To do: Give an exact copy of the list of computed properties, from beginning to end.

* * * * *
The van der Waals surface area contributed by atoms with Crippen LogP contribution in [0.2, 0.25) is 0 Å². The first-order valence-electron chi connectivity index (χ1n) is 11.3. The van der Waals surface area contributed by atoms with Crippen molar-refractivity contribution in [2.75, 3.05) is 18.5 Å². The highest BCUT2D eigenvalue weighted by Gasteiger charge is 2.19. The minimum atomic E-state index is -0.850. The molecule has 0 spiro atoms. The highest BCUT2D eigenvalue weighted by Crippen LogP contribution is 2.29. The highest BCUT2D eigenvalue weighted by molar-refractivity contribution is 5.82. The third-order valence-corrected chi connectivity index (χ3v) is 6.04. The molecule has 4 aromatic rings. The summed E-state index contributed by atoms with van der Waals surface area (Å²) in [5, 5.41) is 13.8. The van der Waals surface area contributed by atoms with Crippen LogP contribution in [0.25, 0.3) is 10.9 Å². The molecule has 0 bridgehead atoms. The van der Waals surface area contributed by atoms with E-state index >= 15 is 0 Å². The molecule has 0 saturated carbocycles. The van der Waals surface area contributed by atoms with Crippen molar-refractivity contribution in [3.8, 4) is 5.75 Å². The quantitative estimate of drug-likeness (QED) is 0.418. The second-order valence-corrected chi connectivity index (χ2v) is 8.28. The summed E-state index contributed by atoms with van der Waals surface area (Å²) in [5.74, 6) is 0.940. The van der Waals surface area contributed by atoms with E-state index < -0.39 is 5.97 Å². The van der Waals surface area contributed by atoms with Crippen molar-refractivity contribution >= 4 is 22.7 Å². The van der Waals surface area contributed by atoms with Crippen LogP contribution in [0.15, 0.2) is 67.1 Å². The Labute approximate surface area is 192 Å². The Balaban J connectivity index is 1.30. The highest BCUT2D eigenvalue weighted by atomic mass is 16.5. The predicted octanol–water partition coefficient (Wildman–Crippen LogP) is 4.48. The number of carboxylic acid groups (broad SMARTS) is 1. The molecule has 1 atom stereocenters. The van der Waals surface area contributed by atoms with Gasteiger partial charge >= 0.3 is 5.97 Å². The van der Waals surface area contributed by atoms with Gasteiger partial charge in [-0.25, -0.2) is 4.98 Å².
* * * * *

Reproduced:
The van der Waals surface area contributed by atoms with Crippen LogP contribution in [0.2, 0.25) is 0 Å². The first-order valence-electron chi connectivity index (χ1n) is 11.3. The van der Waals surface area contributed by atoms with Crippen molar-refractivity contribution in [2.75, 3.05) is 18.5 Å². The highest BCUT2D eigenvalue weighted by Gasteiger charge is 2.19. The minimum atomic E-state index is -0.850. The molecule has 0 spiro atoms. The highest BCUT2D eigenvalue weighted by Crippen LogP contribution is 2.29. The highest BCUT2D eigenvalue weighted by molar-refractivity contribution is 5.82. The third-order valence-corrected chi connectivity index (χ3v) is 6.04. The molecule has 4 aromatic rings. The summed E-state index contributed by atoms with van der Waals surface area (Å²) in [5, 5.41) is 13.8. The van der Waals surface area contributed by atoms with Crippen LogP contribution in [0.25, 0.3) is 10.9 Å². The molecule has 0 bridgehead atoms. The van der Waals surface area contributed by atoms with E-state index >= 15 is 0 Å². The molecule has 0 saturated carbocycles. The van der Waals surface area contributed by atoms with Crippen molar-refractivity contribution in [3.8, 4) is 5.75 Å². The quantitative estimate of drug-likeness (QED) is 0.418. The second-order valence-corrected chi connectivity index (χ2v) is 8.28. The summed E-state index contributed by atoms with van der Waals surface area (Å²) in [5.74, 6) is 0.940. The van der Waals surface area contributed by atoms with E-state index < -0.39 is 5.97 Å². The van der Waals surface area contributed by atoms with Crippen molar-refractivity contribution >= 4 is 22.7 Å². The van der Waals surface area contributed by atoms with Crippen LogP contribution in [0.15, 0.2) is 67.1 Å². The Labute approximate surface area is 192 Å². The Balaban J connectivity index is 1.30. The highest BCUT2D eigenvalue weighted by atomic mass is 16.5. The predicted octanol–water partition coefficient (Wildman–Crippen LogP) is 4.48. The number of carboxylic acid groups (broad SMARTS) is 1. The molecule has 1 atom stereocenters. The van der Waals surface area contributed by atoms with Gasteiger partial charge >= 0.3 is 5.97 Å². The van der Waals surface area contributed by atoms with Gasteiger partial charge in [-0.25, -0.2) is 4.98 Å².